The ultimate rule of boundary setting is this:

You will act with kindness, respect, gentleness all while being firm in your decisions.

It’s your home.  It’s your choice.  So let it be written, so let it be done.

I believe that children thrive on order and cleanliness, so when you get an area in order, you can let your family know that you will expect their help and efforts to keep the order you have achieved. Spell it out on a piece of paper or a chart so that everyone knows clearly and simply how to fulfill your wishes. But, careful to be kind.  Treat them with respect. Be gentle and yet let them know that you are firm in your request.

Creating and keeping order in a family system cannot be accomplished by one person!  So it demands that we work on our communication skills, our personal boundaries and our our own confidence!

If it were just about getting busy and rolling up our sleeves and cleaning out closets and drawers, we’d have it made! But it’s not really about that at all, is it?

What ways do you need to step up in your ability to lead? What skills do you need to work on to find greater cooperation from your family members? Though it may now simply feel like pain and frustration to get where you want to go, maybe the truth is that we have a great opportunity to teach and to be tutored by the people we love most.

May your efforts be blessed and multiplied!








“Slow To Anger Is Better Than The Mighty”


Today is one of those days that I have so much to say that I don’t know where to begin, and I wonder what kind of time it will take to make a stab at verbalizing all that is going on in my head!

Maybe a good starting point is the word, anger.

And a question: what triggers you to anger and what do you do about it when you realize you are experiencing anger, or when you are trying to do something with it other than feel it and deal with it?

I’ve been studying several subjects together, because they fit so well in broadening my understanding of each other, as complimenting variations of the same theme. A Christian view of emotions, particularly, the emotion of anger, back pain and the subconscious components of pain; codependency and principles of addiction recovery.

I am amazed how interlaced these topics are and how they support one another in helping me to understand myself, my weaknesses and my strengths, my goals and my ultimate aspirations.

But back to the question, what do we do with anger?  For today I’ll tell you what I have been thinking and reading about emotions as far as faith goes. First, I realize that I have had it in my mind that it is unholy to feel angry.  And yet I have been angry on many occasions and have felt quite justified in responding to a perceived injustice, and haven’t felt unholy, but moved to clear, and most often, decisive action that has been productive. Of course that hasn’t always been the case!  There have also been times when I have acted rashly and presumptuously and have regretted my thinking errors and the behavior that followed, for which I have had to apologize and repent! So I have been looking at the words of Christ through the lens of that belief I have had, that we shouldn’t be angry.  And this is what I find:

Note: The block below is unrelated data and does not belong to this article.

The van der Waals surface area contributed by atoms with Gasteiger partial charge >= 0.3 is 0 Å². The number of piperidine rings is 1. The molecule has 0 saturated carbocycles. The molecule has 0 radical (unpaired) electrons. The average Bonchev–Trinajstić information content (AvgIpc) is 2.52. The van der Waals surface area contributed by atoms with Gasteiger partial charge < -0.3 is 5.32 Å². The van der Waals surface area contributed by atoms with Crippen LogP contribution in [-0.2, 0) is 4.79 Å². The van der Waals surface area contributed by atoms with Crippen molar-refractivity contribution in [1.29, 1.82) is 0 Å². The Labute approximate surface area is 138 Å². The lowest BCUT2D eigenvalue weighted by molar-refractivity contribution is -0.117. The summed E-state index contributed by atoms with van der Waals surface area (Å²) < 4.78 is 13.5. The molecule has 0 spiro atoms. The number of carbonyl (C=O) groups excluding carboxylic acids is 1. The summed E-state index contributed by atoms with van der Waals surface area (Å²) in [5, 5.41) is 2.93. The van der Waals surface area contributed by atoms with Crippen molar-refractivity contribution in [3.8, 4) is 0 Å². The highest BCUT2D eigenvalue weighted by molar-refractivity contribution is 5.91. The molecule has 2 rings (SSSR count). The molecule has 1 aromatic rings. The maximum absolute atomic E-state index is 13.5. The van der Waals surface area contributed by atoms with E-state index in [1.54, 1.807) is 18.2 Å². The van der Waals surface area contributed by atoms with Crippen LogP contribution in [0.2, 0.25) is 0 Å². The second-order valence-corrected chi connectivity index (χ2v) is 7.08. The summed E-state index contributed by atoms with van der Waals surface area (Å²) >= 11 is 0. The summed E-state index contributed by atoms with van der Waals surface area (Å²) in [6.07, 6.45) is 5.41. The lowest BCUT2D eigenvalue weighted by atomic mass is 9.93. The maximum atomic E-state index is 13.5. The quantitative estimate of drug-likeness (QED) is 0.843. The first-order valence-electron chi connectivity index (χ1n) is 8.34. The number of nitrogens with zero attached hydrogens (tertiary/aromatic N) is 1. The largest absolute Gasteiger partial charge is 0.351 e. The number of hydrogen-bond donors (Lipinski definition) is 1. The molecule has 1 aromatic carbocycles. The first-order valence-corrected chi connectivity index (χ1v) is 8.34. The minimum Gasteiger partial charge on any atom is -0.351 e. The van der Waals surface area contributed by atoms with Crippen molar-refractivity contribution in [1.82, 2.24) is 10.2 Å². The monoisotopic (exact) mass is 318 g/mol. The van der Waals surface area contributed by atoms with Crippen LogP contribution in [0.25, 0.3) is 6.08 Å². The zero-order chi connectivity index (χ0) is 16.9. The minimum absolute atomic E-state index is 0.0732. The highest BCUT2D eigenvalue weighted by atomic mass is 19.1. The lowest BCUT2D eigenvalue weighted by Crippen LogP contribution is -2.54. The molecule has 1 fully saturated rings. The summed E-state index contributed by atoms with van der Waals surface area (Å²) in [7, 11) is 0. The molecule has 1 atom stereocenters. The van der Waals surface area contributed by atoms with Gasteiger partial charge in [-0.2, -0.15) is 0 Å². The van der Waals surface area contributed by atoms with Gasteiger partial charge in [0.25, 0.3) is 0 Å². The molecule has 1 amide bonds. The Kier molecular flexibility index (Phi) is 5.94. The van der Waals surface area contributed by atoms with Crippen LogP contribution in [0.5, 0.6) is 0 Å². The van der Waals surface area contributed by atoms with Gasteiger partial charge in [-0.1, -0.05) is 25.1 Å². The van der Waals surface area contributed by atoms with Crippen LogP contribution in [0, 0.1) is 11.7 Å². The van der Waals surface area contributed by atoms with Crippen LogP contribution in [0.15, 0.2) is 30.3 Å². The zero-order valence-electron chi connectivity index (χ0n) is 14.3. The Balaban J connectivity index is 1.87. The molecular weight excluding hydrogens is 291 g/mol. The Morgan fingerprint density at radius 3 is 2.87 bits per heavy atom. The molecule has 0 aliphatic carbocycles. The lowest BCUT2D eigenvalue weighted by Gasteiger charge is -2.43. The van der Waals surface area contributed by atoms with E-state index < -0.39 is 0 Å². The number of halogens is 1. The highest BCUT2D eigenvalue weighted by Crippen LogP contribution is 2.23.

That it is wrong for parents to provoke their children to anger.  That the humble and charitable are slow to anger, and are difficult to offend.  That contention is evil and that the evil one stirs people to greater contention and anger. That we are commanded to put bitterness and anger away from us.  And we are warned that anger can be a sign that we are acting pridefully when someone speaks truth to us by way of correction when we have been in error.


What I see is that there is a difference between feeling anger and being angry, or maintaining anger as a state of being. Holy writ, as I perceive it, acknowledges that while there are things in this life that will be hurtful or threatening to us, and though we may respond with hurt or anger, it teaches that we must strive to move forward as quickly as we can by acknowledging our responsibility in our choices and by forgiving ourselves and others constantly and consistently.

More tomorrow…in the mean time I welcome your constructive comments!



Clear It


We got to visit an old pioneer home today.

It was built in the West, to be a fort of protection for white settlers from Indians in the late 1800’s. It was, in a sense, a simple time to live.

We women listened to our guide tell us that the dozen, five pound bread pans were used every day to bake bread for all of the travelers that would pass through on the stage coach.  We heard about the 11 year old girl who was in charge of the milk from 30 cows every day, churning butter and helping in the kitchen and the laundry.

Then there were the gardens! We saw pictures of the little boys and girls playing marble games and looking through spy glasses to see the visitors as they were afar off.
I’ve been thinking of all of the tasks and stresses of our day and how they differ from this representation of this earlier age.

Seems that in many ways we would be better off if we were eating more like they did!  Food from their gardens and milk from the cow in the barn.  Seems that they had a lot of together time, working and learning and playing together day in and day out.

That said, being under the gun to cook for 30-40 guests every day does not float my boat at all!  {I’ve been making bread all summer for just three people and it has been enough to keep me busy along with the usual cooking.}

While I am extremely grateful for my mixer and electric oven, I feel inspired by what I have seen today as far as letting go of the “fluff” and “stuff” that takes my time to care for and keep track of.  Less, so often, truly is more!

As you inventory your home and schedule, what things and activities are you identifying as non-essential that might be best discarded so as to free up your time and space?

I hope you’re feeling freer and clearer!